FEATURES
By Stephen Hunter and Stephen Hunter,Sun Film Critic | April 7, 1995
It all came down to the green, green grass of home.He hadn't been back in 15 or 16 years. He'd had a wonderful time, become a world class director ("Scandal," "This Boy's Life," "Memphis Belle") and suddenly, almost by accident, Michael Caton-Jones found himself back in Edinburgh, Scotland, at that city's annual film festival."It really felt good," he recalled. "I wanted to come back and do a film there." And that, essentially, is how come two years and $30 million later, Caton-Jones is answering questions about his romantic historical epic "Rob Roy," in which Liam Neeson (an old drinking body, if Irish)
FEATURES
By CHRIS KALTENBACH and CHRIS KALTENBACH,SUN MOVIE CRITIC | November 25, 2005
Which is stronger, a messianic lion or a 25-foot gorilla? Audiences will strike the final blow in that battle, as Peter Jackson's remake of King Kong goes up against Disney's screen adaptation of C.S. Lewis' The Chronicles of Narnia: The Lion, the Witch and the Wardrobe in a battle for America's filmgoing dollar. With a little luck, the winner will help pull Hollywood out of its year-long box-office doldrums. The major studios have a lot more than usual riding on this Christmas. As always, they'll be rolling out their prestige pictures, the ones they hope will serve as Oscar bait and help them land a bunch of the golden statues when the Academy of Motion Picture Arts and Sciences hands them out March 5. But this year, studio heads are praying for some big-time dollar signs to go with the glowing reviews, as Hollywood hopes to end with a financial flourish big enough to partially offset a 6 percent drop in box-office receipts compared to last year.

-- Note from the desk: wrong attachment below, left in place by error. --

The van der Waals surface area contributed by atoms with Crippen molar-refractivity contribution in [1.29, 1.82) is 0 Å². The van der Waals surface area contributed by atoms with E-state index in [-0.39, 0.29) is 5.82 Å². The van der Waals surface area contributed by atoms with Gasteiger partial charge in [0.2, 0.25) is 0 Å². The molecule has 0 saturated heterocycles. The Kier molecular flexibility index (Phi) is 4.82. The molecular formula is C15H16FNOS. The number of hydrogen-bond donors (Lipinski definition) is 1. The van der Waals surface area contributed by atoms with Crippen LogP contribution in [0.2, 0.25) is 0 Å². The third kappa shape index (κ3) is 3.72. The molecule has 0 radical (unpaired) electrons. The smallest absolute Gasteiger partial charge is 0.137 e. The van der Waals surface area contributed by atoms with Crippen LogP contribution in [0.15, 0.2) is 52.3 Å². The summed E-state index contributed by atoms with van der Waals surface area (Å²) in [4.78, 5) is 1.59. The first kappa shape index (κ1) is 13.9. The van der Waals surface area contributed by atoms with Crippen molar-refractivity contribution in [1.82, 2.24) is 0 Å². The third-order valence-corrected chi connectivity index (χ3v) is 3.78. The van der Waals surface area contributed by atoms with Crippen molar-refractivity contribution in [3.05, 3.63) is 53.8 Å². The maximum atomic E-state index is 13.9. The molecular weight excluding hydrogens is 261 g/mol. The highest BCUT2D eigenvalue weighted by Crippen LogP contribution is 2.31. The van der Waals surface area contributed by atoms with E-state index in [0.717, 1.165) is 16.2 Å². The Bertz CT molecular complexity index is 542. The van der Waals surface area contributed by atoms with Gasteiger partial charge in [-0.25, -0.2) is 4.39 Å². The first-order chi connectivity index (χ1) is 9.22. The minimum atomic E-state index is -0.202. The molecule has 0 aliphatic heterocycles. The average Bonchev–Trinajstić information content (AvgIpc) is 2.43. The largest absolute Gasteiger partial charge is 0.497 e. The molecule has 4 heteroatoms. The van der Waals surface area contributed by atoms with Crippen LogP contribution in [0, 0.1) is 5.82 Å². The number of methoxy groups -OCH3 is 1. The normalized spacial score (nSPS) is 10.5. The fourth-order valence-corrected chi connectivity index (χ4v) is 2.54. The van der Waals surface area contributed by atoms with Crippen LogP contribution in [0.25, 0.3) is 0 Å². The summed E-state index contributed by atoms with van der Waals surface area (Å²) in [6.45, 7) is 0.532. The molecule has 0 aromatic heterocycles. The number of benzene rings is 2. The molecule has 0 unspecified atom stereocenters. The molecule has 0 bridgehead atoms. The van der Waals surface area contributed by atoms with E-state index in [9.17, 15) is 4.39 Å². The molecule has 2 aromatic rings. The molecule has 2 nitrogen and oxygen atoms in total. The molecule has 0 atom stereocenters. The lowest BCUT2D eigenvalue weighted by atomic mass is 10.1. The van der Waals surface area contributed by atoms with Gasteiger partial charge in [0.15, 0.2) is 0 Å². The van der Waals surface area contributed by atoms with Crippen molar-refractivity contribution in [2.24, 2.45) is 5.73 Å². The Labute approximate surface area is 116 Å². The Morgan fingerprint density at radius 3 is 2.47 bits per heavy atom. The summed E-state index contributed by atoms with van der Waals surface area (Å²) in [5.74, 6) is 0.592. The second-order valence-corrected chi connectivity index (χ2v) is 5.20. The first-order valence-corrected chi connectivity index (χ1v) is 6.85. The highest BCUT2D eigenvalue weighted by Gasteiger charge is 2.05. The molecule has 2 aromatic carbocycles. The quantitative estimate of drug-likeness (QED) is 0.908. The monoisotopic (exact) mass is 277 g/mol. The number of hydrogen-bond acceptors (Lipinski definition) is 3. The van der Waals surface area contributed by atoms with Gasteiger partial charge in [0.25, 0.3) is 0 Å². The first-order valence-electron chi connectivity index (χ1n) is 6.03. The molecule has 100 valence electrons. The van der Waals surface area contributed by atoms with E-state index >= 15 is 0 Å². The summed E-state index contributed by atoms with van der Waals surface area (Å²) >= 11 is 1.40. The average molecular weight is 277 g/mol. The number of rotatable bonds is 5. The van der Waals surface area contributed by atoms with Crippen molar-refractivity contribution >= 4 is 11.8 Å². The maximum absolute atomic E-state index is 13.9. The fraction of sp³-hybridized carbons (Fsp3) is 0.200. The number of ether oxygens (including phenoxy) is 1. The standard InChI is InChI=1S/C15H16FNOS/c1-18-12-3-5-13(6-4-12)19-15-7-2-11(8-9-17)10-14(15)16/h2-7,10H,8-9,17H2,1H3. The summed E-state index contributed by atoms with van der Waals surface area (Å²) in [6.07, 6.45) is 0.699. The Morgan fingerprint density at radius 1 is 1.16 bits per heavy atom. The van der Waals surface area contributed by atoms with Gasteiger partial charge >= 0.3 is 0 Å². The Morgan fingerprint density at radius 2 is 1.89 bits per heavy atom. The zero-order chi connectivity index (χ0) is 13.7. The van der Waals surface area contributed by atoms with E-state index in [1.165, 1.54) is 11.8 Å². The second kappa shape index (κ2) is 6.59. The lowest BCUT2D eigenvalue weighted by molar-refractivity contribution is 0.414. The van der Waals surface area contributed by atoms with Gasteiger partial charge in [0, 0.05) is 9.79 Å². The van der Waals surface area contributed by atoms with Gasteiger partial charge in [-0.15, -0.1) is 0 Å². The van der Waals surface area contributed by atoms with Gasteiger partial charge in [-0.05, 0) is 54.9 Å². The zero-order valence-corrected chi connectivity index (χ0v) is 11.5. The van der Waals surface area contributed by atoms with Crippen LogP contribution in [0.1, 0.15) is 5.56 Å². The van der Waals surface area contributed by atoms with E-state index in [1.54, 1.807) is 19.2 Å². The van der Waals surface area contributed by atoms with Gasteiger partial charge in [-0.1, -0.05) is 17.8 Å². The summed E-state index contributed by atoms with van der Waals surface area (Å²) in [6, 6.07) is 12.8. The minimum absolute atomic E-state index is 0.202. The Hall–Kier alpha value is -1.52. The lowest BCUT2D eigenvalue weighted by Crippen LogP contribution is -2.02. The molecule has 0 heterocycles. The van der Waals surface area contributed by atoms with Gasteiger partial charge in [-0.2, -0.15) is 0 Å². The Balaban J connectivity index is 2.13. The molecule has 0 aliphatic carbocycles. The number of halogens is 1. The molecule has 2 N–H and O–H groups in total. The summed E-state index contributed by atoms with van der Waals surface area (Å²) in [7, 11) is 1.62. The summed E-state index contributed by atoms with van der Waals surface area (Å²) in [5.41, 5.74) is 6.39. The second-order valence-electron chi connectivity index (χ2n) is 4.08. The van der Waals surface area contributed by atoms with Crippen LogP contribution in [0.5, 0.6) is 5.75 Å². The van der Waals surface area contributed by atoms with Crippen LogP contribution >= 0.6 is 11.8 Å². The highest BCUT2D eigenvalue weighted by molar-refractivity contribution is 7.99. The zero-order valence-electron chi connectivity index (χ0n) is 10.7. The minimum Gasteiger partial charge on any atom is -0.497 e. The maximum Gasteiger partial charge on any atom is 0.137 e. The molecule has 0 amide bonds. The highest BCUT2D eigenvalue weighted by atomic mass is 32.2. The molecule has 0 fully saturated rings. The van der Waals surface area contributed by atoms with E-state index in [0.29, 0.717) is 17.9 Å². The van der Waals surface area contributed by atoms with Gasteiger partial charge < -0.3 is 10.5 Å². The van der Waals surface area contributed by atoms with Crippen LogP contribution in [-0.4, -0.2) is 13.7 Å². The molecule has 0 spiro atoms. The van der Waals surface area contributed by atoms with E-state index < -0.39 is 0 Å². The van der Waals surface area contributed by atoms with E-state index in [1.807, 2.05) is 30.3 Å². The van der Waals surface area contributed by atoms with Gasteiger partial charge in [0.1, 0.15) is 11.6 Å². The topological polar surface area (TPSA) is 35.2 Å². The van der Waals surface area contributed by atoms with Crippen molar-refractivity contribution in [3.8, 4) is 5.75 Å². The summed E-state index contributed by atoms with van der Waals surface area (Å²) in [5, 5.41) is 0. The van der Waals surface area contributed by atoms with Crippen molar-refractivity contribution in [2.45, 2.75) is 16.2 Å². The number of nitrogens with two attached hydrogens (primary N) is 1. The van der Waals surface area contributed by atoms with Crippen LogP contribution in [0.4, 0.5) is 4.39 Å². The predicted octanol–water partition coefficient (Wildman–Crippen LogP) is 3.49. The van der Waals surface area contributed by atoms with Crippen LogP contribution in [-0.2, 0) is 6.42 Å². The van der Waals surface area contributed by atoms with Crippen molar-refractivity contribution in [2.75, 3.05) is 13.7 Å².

FEATURES
By Stephen Hunter and Stephen Hunter,Sun Film Critic | April 7, 1995
It all came down to the green, green grass of home.He hadn't been back in 15 or 16 years. He'd had a wonderful time, become a world class director ("Scandal," "This Boy's Life," "Memphis Belle") and suddenly, almost by accident, Michael Caton-Jones found himself back in Edinburgh, Scotland, at that city's annual film festival."It really felt good," he recalled. "I wanted to come back and do a film there." And that, essentially, is how come two years and $30 million later, Caton-Jones is answering questions about his romantic historical epic "Rob Roy," in which Liam Neeson (an old drinking body, if Irish)
NEWS
By Knight-Ridder Newspapers | December 30, 1993
"I hate the word 'survivor,' " Leopold Page says. "That word is for someone who has survived a car crash, a plane crash. I am more than a survivor. I am a witness to the truth."The truth that Mr. Page and his wife, Mila, witnessed -- and survived -- was the Holocaust, the Nazi genocide that killed 6 million European Jews during the World War II.But there is another truth as well, and one that Leopold Page was responsible for bringing to the world. It is about one man, Oskar Schindler, who cheated the Nazis of some 1,100 victims -- Leopold and Mila among them -- and whose story has been retold by director Steven Spielberg in his new film, "Schindler's List."